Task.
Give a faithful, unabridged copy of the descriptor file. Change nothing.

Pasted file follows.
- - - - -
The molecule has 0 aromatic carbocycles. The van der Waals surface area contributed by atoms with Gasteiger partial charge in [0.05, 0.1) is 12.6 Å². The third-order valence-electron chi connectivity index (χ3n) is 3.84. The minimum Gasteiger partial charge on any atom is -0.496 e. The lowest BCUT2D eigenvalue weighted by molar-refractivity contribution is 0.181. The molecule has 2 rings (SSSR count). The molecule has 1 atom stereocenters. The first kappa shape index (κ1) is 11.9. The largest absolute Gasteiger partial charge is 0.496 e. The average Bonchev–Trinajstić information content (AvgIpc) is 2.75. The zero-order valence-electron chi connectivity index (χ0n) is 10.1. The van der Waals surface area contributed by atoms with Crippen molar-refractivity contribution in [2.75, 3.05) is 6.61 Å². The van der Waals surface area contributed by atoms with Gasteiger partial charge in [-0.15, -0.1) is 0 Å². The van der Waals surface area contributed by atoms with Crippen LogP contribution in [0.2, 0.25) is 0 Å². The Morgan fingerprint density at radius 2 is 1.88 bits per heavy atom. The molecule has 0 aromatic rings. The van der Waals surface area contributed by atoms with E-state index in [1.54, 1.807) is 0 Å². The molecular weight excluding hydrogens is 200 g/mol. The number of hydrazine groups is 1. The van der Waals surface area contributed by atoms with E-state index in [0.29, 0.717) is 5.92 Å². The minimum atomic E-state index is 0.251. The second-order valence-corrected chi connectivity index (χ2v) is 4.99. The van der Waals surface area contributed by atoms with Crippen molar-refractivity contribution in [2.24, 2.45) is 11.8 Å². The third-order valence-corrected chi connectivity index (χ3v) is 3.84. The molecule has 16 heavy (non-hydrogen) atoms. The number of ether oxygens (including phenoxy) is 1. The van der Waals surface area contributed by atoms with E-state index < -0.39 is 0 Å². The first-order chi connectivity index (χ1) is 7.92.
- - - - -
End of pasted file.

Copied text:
The molecule has 0 aromatic carbocycles. The van der Waals surface area contributed by atoms with Gasteiger partial charge in [0.05, 0.1) is 12.6 Å². The third-order valence-electron chi connectivity index (χ3n) is 3.84. The minimum Gasteiger partial charge on any atom is -0.496 e. The lowest BCUT2D eigenvalue weighted by molar-refractivity contribution is 0.181. The molecule has 2 rings (SSSR count). The molecule has 1 atom stereocenters. The first kappa shape index (κ1) is 11.9. The largest absolute Gasteiger partial charge is 0.496 e. The average Bonchev–Trinajstić information content (AvgIpc) is 2.75. The zero-order valence-electron chi connectivity index (χ0n) is 10.1. The van der Waals surface area contributed by atoms with Crippen molar-refractivity contribution in [2.75, 3.05) is 6.61 Å². The van der Waals surface area contributed by atoms with Gasteiger partial charge in [-0.15, -0.1) is 0 Å². The van der Waals surface area contributed by atoms with Crippen LogP contribution in [0.2, 0.25) is 0 Å². The Morgan fingerprint density at radius 2 is 1.88 bits per heavy atom. The molecule has 0 aromatic rings. The van der Waals surface area contributed by atoms with E-state index in [1.54, 1.807) is 0 Å². The molecular weight excluding hydrogens is 200 g/mol. The number of hydrazine groups is 1. The van der Waals surface area contributed by atoms with E-state index in [0.29, 0.717) is 5.92 Å². The minimum atomic E-state index is 0.251. The second-order valence-corrected chi connectivity index (χ2v) is 4.99. The van der Waals surface area contributed by atoms with Crippen molar-refractivity contribution in [2.24, 2.45) is 11.8 Å². The third-order valence-corrected chi connectivity index (χ3v) is 3.84. The molecule has 16 heavy (non-hydrogen) atoms. The number of ether oxygens (including phenoxy) is 1. The van der Waals surface area contributed by atoms with E-state index < -0.39 is 0 Å². The first-order chi connectivity index (χ1) is 7.92.